Mango and the Christmas Ribbon

Hardback. 36 Pages.

Don't you just loooooove Christmas?! I do! Especially all the beautiful ribbon!

Christmas is fun but my family has some holiday rules.  They would rather I didn't climb the tree, and putting my paw in the eggnog isn't allowed.  One day they went out and forgot to close a closet door.  I could hardly believe what was inside!

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The Christmas book, right in the middle, there was a cat [Mango] rolled up in Christmas paper and ribbons. That's my favorite part and it's super silly!   --V.F., 5 years old

I liked the way Mango got all the Christmas stuff stuck to him.  --Maliyah, 5 years old

Nice that the dog helped him!  --Jayden, 5 years old

Mango tried to eat the ribbon. (big smile)  --La'Niya 4 years old

Several years ago I was introduced to the Mango book series. While reading the first book, what came to my mind was "how refreshing"! As  the owner and operator of Children's Depot Power Station (CDP) Children and Family Care Center, I am very particular about selecting literature for my students.  Both the colorful portrayal of "Mango the Cat" along with the humorous way of teaching life lessons to children of all ages are phenomenal. These books have been a personal favorite of mine to share with my own children and family members as well.  --Deborah J. Lee, owner and operator, CDP Children and Family Care Center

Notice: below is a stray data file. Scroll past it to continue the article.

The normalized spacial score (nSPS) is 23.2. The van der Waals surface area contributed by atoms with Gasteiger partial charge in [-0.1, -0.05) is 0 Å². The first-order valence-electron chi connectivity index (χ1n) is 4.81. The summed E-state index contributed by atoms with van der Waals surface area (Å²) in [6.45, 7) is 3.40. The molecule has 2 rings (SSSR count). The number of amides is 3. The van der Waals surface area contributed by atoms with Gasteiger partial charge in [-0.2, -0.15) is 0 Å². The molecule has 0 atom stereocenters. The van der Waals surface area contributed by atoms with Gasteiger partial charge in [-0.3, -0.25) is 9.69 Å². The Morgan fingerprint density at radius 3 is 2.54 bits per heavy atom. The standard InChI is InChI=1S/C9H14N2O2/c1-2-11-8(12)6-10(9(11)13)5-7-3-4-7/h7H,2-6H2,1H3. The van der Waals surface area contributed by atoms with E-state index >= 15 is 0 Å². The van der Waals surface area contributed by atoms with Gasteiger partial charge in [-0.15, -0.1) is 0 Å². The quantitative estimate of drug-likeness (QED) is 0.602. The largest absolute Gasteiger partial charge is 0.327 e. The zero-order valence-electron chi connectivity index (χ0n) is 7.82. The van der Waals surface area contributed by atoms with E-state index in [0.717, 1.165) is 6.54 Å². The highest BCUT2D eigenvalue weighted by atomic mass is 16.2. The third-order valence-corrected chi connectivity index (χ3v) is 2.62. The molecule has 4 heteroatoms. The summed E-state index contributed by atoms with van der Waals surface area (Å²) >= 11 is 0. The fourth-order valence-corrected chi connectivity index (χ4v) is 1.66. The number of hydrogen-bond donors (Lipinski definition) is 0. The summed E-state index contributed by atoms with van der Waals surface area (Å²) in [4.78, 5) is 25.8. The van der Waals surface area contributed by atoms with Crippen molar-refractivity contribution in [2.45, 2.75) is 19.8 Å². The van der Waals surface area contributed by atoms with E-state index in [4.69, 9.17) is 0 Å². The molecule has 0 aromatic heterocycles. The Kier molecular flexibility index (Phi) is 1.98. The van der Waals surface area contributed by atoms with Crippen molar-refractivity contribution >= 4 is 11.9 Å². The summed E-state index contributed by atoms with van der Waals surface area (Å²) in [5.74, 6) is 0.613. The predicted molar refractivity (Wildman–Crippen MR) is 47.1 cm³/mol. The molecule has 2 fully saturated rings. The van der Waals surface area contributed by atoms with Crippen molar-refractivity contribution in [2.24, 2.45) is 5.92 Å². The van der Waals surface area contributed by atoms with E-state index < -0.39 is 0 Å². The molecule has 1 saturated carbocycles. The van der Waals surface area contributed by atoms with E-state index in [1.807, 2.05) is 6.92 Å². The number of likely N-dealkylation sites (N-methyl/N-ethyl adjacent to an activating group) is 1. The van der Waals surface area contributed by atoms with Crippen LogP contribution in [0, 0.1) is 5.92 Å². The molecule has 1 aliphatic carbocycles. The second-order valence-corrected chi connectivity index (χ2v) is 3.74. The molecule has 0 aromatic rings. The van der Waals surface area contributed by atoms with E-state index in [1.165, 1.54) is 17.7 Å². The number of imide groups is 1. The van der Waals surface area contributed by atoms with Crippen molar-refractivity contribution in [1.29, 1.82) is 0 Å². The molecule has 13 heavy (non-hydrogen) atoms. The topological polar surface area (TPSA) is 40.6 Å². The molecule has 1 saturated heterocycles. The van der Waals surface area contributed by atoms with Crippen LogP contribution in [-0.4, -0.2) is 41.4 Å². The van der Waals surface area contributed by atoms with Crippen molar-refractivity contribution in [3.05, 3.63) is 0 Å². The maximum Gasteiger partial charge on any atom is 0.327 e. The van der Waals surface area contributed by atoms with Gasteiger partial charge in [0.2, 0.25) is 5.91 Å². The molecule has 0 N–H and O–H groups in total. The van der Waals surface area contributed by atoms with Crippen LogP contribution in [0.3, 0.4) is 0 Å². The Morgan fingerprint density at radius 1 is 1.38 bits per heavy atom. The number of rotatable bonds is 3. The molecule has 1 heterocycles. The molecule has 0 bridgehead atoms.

The first thing I noticed was the cover composition. The artwork was clear and colorful making it appealing to children. The pages of the book are heavy and smooth. Children love to feel the pages when they first get acquainted with a book. The print was clear and a very readable font. In the beginning of the books the paw prints are a good introduction to the character of Mango and give little ones a sense of going into the story. Facial expressions are easy for children to see and understand. After hearing the story, the expressions help children retell or relive the story for their own enjoyment. The dream clouds showing thoughts help to generate the idea that children can also have non-verbal thoughts.  --Monica P., teacher of 40 years